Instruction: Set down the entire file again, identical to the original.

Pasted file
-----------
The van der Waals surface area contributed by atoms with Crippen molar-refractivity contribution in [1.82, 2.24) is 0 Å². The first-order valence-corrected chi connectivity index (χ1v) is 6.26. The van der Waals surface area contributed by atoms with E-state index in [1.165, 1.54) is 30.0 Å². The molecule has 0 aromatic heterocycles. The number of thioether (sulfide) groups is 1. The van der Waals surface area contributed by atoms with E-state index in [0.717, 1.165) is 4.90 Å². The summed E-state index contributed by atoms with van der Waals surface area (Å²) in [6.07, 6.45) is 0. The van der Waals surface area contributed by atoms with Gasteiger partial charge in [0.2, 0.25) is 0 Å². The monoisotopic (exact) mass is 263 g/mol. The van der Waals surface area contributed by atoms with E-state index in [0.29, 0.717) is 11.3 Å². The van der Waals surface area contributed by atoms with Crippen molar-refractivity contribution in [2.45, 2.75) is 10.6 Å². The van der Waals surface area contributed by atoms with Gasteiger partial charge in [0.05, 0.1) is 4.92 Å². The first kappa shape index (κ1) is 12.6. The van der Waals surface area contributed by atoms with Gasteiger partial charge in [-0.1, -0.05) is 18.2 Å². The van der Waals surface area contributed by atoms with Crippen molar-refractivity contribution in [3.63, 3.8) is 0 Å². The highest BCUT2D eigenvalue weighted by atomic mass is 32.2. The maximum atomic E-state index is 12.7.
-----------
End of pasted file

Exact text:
The van der Waals surface area contributed by atoms with Crippen molar-refractivity contribution in [1.82, 2.24) is 0 Å². The first-order valence-corrected chi connectivity index (χ1v) is 6.26. The van der Waals surface area contributed by atoms with E-state index in [1.165, 1.54) is 30.0 Å². The molecule has 0 aromatic heterocycles. The number of thioether (sulfide) groups is 1. The van der Waals surface area contributed by atoms with E-state index in [0.717, 1.165) is 4.90 Å². The summed E-state index contributed by atoms with van der Waals surface area (Å²) in [6.07, 6.45) is 0. The van der Waals surface area contributed by atoms with Gasteiger partial charge in [0.2, 0.25) is 0 Å². The monoisotopic (exact) mass is 263 g/mol. The van der Waals surface area contributed by atoms with E-state index in [0.29, 0.717) is 11.3 Å². The van der Waals surface area contributed by atoms with Crippen molar-refractivity contribution in [2.45, 2.75) is 10.6 Å². The van der Waals surface area contributed by atoms with Gasteiger partial charge in [0.05, 0.1) is 4.92 Å². The first kappa shape index (κ1) is 12.6. The van der Waals surface area contributed by atoms with Gasteiger partial charge in [-0.1, -0.05) is 18.2 Å². The van der Waals surface area contributed by atoms with Crippen molar-refractivity contribution in [3.63, 3.8) is 0 Å². The highest BCUT2D eigenvalue weighted by atomic mass is 32.2. The maximum atomic E-state index is 12.7.